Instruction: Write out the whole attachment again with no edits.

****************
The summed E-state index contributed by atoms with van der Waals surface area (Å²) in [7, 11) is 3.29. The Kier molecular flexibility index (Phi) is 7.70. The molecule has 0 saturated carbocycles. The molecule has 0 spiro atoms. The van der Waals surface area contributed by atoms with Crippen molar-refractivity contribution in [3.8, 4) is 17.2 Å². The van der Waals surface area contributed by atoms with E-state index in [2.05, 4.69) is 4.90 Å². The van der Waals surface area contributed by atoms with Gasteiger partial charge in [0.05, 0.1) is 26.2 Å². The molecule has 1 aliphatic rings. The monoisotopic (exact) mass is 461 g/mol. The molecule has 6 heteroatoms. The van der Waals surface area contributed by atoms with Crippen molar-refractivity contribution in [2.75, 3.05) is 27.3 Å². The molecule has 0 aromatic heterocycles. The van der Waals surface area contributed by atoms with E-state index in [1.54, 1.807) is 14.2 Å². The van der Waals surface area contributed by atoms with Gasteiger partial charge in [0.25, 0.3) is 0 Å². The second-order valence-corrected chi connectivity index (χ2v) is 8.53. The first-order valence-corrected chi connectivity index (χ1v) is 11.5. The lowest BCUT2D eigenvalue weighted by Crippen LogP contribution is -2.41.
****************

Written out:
The summed E-state index contributed by atoms with van der Waals surface area (Å²) in [7, 11) is 3.29. The Kier molecular flexibility index (Phi) is 7.70. The molecule has 0 saturated carbocycles. The molecule has 0 spiro atoms. The van der Waals surface area contributed by atoms with Crippen molar-refractivity contribution in [3.8, 4) is 17.2 Å². The van der Waals surface area contributed by atoms with E-state index in [2.05, 4.69) is 4.90 Å². The van der Waals surface area contributed by atoms with Gasteiger partial charge in [0.05, 0.1) is 26.2 Å². The molecule has 1 aliphatic rings. The monoisotopic (exact) mass is 461 g/mol. The molecule has 6 heteroatoms. The van der Waals surface area contributed by atoms with Crippen molar-refractivity contribution in [2.75, 3.05) is 27.3 Å². The molecule has 0 aromatic heterocycles. The van der Waals surface area contributed by atoms with E-state index in [1.54, 1.807) is 14.2 Å². The van der Waals surface area contributed by atoms with Gasteiger partial charge in [0.25, 0.3) is 0 Å². The second-order valence-corrected chi connectivity index (χ2v) is 8.53. The first-order valence-corrected chi connectivity index (χ1v) is 11.5. The lowest BCUT2D eigenvalue weighted by Crippen LogP contribution is -2.41.